QB Baker Mayfield - While the Oklahoma quarterback shouldn’t be on the Cowboys radar, you can bet all the QB-needy teams will be interested in what he has to say. And whether he goes before 19 could help push an actual target that much closer to Dallas. Mayfield has been quite the character during his college tenure and it should be interesting to see if he holds himself accountable for his past antics.

3. Drills

While impressive 40-times stand out the most for the casual fan, the scouts will use a plethora of drills to evaluate these prospects. If you’re a cornerback or a wide receiver, break away speed and acceleration is crucial. LSU cornerback Donte Jackson is expected to make a push to break the all-time record for a 40 time set by Washington WR John Ross last year at 4.22 seconds (previously at 4.24 by RB Chris Johnson). If he pulls that off, he could end up hearing his name called on Day 1 (cha-ching!). For a player like Southern Methodist receiving star Courtland Sutton, how he tests out on the 40 could be significant. A difference of a tenth of a second could affect his draft position considerably and cost him several millions of dollars over the course of his four-year rookie contract.

And it’s not just the speedsters that will impress during this drill. If Washington defensive tackle Vita Vea runs a sub 4.9 40 while carrying 340 pounds of cargo, you might as well kiss any shot of him being there at 19 goodbye.

While speed is great for some guys, other positions look closer at other physical abilities. The 3-cone shuttle drill is one of them most important drills at the combine. Regardless of position, scouts want to see how well players change direction.

Big, strong offensive linemen are great, but not so much if they are stiff and cannot move well. The little things matter and they matter a lot.

4. Measurements

For the most part, teams already have a good idea of how tall players are or what they weigh. But other aspects of their measurements are meaningful too. For example, Will McClay isn’t as interested in a cornerback’s height as much as he is his wingspan. That might explain why the Cowboys were so excited about selecting 5’ 10” Jourdan Lewis. While on the short side, his arm length of 31 5/8 put him in the 61% percentile for his draft class.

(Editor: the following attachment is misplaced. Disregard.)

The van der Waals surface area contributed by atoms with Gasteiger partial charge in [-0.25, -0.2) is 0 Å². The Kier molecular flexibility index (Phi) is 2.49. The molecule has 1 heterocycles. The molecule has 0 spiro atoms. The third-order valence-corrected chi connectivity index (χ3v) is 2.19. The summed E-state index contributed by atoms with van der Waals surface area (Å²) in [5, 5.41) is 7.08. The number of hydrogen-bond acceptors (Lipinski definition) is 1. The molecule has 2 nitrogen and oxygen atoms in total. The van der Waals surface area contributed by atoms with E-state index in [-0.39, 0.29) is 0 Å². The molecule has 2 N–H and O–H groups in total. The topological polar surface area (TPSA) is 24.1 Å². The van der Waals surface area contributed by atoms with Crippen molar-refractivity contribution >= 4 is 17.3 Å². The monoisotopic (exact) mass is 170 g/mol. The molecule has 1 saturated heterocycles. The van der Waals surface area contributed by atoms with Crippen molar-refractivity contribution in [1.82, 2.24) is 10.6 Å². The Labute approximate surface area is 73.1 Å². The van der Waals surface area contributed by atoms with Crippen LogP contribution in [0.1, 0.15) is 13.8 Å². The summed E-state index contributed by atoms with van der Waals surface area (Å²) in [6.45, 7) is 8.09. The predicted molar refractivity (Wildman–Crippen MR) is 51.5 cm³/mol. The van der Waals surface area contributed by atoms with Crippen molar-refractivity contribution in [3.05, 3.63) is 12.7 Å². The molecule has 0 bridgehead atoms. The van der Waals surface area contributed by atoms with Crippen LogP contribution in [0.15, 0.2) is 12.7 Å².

For edge rushers, many of the OLB in the 3-4 scheme want to appeal to 4-3 defense teams as well. This could mean packing on a few extra pounds. UTSA’s Marcus Davenport has put on 30 pounds since his sophomore season, but is it enough to give teams what they are looking for?

5. Contract Talks

While the young, soon-to-be rookies will be showcasing their athletic ability and the scouts do all their scouting stuff, agents of these college prospects will also be doing double duty, working for their veteran clients who are hitting free agency. This will provide an opportunity for discussions to take place as agents attempt to pitch their client to potential investors. NFL agent Chris Cabott explains...

“For your veterans that are going into free agency, the combine is a time where you’re going to speak with a lot of teams and just kind of get an idea of where there may be interest in a player. In terms of teams that a player is already on, at that point you’re hoping to talk some serious numbers with them,” Cabott explained.

Stephen Jones will be meeting with DeMarcus Lawrence’s agent during the combine so both sides will get a good idea of how close they are towards reaching an agreement.